Sun, 2017/10/29 - 12:37pm | Your editor

The Sunday tables have now been posted on the www.global-investing.com website. Everyone is allowed to view our closed positions, boosted by two takeovers, one for cash, and the other for stock in an NYSE-listed US company, which means it counts as an exit for the model portfolio, although my readers know I am keeping my shares.

The tables also show serious deterioration in our stock portfolio. This can only be viewed by paid subscribers, not pre-subscribers, in part because of marketing considerations. So what is going on?

My taste for averaging down has hurt my performance because of two drug companies which have been penalized for actual or anticipated poor performance under new CEOs. One boosted its dividend to no avail. The other, it is feared will slash its dividend before the new man takes over, to save him from ignominy.

Also hurting our portfolio is the strength of the US dollar, given that most of our stock positions are in foreign currencies. This too will pass.

But that is not all that I am losing from. My US holdings are also doing poorly in the short term also because of my averaging down tendency. I think the reason I do this is because I am not really a trader. I take a long-term view of my holdings which are not really for trading.

Apart from oil stocks which have rewarded persistence, this approach can cause downward moves in the short-term. If I know what is causing the falls I am likely to average down. If I don't know what's up I await more information before acting.

More for paid subscribers follows:

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FAANG Friday

Fri, 2017/10/27 - 1:01pm | Your editor

In Journal of Portfolio Management's latest issue, three experts found that returns are higher in smaller countries with smaller total listed market capitalization than in foreign investing overall. Stocks from small countries tend to have higher average returns than stock from large ones. The country size effect is largely independent from the return on buying small capitalization firms overall. It also does not depend on other quantitative factors like book to market valuation or momentum. The authors conclude that small country higher returns reflect home bias. A smaller country has fewer home investors so stocks are undervalued, giving an edge to the intrepid foreigners who take the trouble to learn about the equities available.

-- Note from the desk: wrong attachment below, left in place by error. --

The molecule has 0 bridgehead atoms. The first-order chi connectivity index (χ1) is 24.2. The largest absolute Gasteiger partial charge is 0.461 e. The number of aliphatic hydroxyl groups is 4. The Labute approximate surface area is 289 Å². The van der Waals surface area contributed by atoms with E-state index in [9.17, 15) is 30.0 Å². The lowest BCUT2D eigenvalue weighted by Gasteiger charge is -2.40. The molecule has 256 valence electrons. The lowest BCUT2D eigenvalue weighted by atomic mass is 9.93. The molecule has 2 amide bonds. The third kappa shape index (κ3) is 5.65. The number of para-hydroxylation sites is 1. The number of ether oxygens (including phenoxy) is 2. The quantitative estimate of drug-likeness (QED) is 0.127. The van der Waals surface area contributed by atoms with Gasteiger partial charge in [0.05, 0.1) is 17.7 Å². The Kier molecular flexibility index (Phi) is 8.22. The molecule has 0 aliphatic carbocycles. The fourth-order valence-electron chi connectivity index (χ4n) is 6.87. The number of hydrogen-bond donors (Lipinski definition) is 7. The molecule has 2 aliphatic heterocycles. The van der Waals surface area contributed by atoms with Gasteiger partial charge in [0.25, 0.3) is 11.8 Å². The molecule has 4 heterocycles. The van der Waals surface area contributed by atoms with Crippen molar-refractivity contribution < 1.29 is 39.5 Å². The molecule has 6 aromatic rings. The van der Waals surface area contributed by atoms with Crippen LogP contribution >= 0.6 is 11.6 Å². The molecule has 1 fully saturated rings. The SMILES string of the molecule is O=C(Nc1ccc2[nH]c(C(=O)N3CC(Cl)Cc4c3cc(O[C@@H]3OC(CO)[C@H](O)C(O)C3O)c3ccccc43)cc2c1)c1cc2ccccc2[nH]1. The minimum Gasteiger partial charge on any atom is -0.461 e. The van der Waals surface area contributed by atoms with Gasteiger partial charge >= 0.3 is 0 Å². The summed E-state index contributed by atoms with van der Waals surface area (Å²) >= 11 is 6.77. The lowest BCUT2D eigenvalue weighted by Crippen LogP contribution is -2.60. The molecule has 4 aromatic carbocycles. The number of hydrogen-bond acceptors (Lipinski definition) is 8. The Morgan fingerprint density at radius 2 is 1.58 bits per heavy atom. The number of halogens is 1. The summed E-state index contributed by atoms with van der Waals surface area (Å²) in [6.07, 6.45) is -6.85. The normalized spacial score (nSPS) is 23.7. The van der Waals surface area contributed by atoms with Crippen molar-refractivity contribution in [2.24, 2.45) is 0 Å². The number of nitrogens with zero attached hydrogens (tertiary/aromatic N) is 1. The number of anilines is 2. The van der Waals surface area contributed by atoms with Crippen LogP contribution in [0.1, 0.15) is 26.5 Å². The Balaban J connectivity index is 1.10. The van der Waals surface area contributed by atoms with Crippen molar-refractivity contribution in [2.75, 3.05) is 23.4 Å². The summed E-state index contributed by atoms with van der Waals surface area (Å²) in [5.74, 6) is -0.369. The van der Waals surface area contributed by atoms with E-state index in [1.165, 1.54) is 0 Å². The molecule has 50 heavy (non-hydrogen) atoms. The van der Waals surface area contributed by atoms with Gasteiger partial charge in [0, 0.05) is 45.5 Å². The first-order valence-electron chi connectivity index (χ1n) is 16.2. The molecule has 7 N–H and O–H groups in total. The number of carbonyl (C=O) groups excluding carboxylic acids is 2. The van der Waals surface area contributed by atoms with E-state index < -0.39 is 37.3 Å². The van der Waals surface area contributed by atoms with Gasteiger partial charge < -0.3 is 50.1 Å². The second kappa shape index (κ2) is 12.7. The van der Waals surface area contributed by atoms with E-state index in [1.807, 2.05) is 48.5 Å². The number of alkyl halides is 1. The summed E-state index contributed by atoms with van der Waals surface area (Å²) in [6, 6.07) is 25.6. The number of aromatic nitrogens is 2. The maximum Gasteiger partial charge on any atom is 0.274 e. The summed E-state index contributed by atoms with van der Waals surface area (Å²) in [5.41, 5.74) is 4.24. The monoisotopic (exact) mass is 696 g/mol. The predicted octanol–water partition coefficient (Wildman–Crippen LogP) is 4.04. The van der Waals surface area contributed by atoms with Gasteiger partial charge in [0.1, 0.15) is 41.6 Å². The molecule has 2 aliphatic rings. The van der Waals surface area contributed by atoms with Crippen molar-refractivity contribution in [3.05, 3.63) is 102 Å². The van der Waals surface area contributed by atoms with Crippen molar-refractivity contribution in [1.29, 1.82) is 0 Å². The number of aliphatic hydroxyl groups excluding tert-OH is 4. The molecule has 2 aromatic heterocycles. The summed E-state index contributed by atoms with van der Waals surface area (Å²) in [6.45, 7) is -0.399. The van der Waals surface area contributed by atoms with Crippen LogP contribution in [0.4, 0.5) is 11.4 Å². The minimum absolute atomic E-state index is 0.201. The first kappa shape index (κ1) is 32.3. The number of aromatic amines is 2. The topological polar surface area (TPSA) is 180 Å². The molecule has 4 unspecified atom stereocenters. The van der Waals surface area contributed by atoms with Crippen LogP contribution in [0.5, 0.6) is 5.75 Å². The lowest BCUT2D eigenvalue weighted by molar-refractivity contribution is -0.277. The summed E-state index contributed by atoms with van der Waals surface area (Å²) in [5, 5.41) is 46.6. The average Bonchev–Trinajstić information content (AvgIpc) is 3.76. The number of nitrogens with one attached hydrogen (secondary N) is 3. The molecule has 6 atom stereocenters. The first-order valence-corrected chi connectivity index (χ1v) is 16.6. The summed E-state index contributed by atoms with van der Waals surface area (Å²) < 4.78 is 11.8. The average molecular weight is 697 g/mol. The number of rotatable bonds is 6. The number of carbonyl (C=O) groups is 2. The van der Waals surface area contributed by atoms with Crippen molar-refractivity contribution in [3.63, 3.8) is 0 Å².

The authors are Gregg S. Fischer, Ronnie Shah, and Sheridan Titman.of Gerstein Fisher, a New York based investment house. It aims at exploiting market inefficiencies, investor biases and valuation errors, and the human tendency to extrapolate current trends way into the future regardless of facts and information to achieve outsize returns.

 

This is yet another argument against investing in exchange-traded funds tracking a country index. It doesn't work for bonds and there is evidence that it also doesn't work for small caps and small countries which most ETFs ignore because the cost of coverage is high compared to the big markets and their big companies. Maybe I can find a way to short ETFs pretending to be truly global.

 

*With the European Central Bank moving very cautiously in its 3rd attempt to exit quantitative easing, the euro lost altitude. That means the dollar rose which has nothing to do with anything the White House or Congress get up to. It does mean the odds are higher that the Fed will raise interest rates one more time this year, because US growth was high despite natural disasters in Q3. Fear of Fed is hurting Wall Street more than Trumpian tax cuts can add to stock prices. But thanks to Microsoft and the FAANGs, Wall Street is up again.

 

More today from Bermuda, Brazil, Britain, Canada, Colombia, Curacao, Denmark, Finland, Ireland, Israel, Japan, Mexico, South Africa, and Sweden.

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Terrible Thursday

Thu, 2017/10/26 - 12:25pm | Your editor

Today is terrible Thursday with a pileup of reporting companies from around the world. So there will be limited commentary. While I lambasted Harvard's poor endowment returns yesterday, today our own holdings are down sharply as the US market drop on Wednesday hit foreign markets overnight. Moreover, a batch of rather ambiguous or even negative results reports didn't boost markets. So here we go covering the news from Belgium to Tanzania. I have used agency reports to translate foreign currencies to US$s to save time.